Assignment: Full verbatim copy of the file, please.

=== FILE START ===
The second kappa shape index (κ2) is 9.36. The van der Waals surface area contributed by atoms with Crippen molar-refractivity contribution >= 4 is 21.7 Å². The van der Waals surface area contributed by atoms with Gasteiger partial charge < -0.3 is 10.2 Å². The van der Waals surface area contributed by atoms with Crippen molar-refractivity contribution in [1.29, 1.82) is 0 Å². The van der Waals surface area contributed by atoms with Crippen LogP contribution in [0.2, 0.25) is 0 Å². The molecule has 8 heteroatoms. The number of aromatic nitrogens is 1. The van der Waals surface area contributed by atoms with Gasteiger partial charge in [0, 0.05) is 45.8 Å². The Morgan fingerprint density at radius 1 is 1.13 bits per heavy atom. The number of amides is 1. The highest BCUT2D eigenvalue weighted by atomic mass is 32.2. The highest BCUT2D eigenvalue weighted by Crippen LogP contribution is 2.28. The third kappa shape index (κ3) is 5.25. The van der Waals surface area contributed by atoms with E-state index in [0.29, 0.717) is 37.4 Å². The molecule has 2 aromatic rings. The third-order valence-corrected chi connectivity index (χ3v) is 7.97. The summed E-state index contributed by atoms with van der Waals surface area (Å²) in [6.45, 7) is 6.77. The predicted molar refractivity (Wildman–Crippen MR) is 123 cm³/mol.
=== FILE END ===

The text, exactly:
The second kappa shape index (κ2) is 9.36. The van der Waals surface area contributed by atoms with Crippen molar-refractivity contribution >= 4 is 21.7 Å². The van der Waals surface area contributed by atoms with Gasteiger partial charge < -0.3 is 10.2 Å². The van der Waals surface area contributed by atoms with Crippen molar-refractivity contribution in [1.29, 1.82) is 0 Å². The van der Waals surface area contributed by atoms with Crippen LogP contribution in [0.2, 0.25) is 0 Å². The molecule has 8 heteroatoms. The number of aromatic nitrogens is 1. The van der Waals surface area contributed by atoms with Gasteiger partial charge in [0, 0.05) is 45.8 Å². The Morgan fingerprint density at radius 1 is 1.13 bits per heavy atom. The number of amides is 1. The highest BCUT2D eigenvalue weighted by atomic mass is 32.2. The highest BCUT2D eigenvalue weighted by Crippen LogP contribution is 2.28. The third kappa shape index (κ3) is 5.25. The van der Waals surface area contributed by atoms with E-state index in [0.29, 0.717) is 37.4 Å². The molecule has 2 aromatic rings. The third-order valence-corrected chi connectivity index (χ3v) is 7.97. The summed E-state index contributed by atoms with van der Waals surface area (Å²) in [6.45, 7) is 6.77. The predicted molar refractivity (Wildman–Crippen MR) is 123 cm³/mol.